Black History Month Wrap-up

The BYU Law Black Law Student Association hosted Keith Hamilton, the first black graduate of the Law School, as its speaker for Black History Month. Hamilton recounted his experiences at the Law School, talked about the need for diversity and unity, and urged students to be leaders and activists in bettering their communities.

Hamilton began by talking about the major adjustment he faced when he came to law school in Provo from North Carolina as the only black student. “I had a few friends…. but it was difficult,” he said. He longed to develop meaningful relationships with other students, but he often felt overlooked. As he became more known and made friends among his classmates, he came to love the Law School.

Three years later, during convocation ceremonies, he had an experience that significantly affected him. According to his journal, during the exercises, he had been reflecting on how there were many blacks that had not yet realized their rights and many who did not have the opportunity he did. He thought about his parents, grandparents, and “the dark history of the many generations before them.” He felt disheartened as the ceremony went on.

However, as the convocation came to a close, Hamilton said “a change of heart began” and he started to feel a sense of pride.

“I was very proud, not only because I was about to culminate three years of intensive academic study, but also because I was about to make history as the first black graduate of the J. Reuben Clark Law School,” he said. “I became teary-eyed as I attempted to sing the words of ‘God Bless America.’ By the end of the convocation service, I’d had an epiphany in realizing what my daddy, an American hero proved in ‘liberating strife’ and who ‘more than self hiscountry loved,’ had tried to teach me nearly fourteen years earlier.”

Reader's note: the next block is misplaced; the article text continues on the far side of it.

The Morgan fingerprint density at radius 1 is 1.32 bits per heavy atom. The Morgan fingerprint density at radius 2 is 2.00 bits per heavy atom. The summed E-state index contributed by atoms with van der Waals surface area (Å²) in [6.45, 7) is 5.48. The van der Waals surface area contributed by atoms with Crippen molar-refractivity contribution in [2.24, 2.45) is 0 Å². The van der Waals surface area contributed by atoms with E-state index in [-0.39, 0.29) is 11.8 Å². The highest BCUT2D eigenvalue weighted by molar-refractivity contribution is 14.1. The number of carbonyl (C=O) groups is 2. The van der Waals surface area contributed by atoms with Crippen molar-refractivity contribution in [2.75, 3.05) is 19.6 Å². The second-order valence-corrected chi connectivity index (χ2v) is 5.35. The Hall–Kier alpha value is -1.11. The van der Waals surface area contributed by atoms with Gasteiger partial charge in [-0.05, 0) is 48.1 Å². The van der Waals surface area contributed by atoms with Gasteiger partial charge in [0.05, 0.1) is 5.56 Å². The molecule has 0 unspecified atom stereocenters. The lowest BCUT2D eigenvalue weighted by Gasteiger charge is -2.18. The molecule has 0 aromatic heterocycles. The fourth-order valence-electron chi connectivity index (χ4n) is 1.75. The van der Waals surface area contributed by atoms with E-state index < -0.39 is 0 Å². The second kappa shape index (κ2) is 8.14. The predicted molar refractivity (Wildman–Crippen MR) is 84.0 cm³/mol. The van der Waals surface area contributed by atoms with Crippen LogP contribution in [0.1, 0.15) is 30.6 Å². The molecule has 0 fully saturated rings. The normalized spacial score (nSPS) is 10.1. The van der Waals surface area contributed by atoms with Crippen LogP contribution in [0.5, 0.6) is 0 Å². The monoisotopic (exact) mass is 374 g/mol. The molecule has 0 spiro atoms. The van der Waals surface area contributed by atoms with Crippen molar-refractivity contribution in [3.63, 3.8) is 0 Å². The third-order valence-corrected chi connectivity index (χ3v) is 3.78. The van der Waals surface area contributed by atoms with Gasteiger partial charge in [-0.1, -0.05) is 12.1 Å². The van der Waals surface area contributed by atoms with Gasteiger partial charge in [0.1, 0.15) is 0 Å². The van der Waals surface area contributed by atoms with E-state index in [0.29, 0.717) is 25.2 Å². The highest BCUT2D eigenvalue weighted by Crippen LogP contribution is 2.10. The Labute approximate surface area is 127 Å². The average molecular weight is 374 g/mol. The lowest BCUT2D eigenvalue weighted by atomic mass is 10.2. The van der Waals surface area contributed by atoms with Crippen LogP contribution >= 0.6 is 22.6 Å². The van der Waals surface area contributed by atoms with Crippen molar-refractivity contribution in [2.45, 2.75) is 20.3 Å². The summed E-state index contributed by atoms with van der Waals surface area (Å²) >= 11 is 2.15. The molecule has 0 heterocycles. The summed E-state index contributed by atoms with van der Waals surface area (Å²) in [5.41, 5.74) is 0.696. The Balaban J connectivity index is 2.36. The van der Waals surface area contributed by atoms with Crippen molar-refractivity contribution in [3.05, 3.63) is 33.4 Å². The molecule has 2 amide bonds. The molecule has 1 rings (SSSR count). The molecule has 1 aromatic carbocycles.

Hamilton said that reflecting on his law school experiences in that moment helped him to realize he had come to a new understanding of himself. Continuing to read from his journal entry about convocation, he said, “Through my BYU experiences I have become a different person. I have gained an equal sense of appreciation for all the cultural heritages which have formed the path that led me to that culminating moment of commencement. I felt that I was truly American, African-American, Latter-day Saint, and was grateful for all that that represented. It mattered not to me in the future whether other people would choose to emphasize my race or nationality or my religion in characterizing me. I knew, for myself, that there was a whole of me that defined who I am, for I knew the sum of my whole self to be greater than the sum of all its different parts. I believe the same is true for each and every person.”

Hamilton urged students at the Law School to recognize and celebrate the need for diversity while at the same time to strive for unity with one another as children of God. In keeping with this call for unity and acceptance, he urged students to consider the words of Charles Hamilton Houston, the prominent African American lawyer who served as Dean of the Howard Law School and played a significant role in dismantling Jim Crow Laws, doing legal framework for Brown v. Board of Education, and training future Supreme Court Justice Thurgood Marshall.

Quoting Houston, Hamilton said, “A lawyer is either a social engineer or a parasite on society.” Hamilton then told students, “I want you to be social engineers.”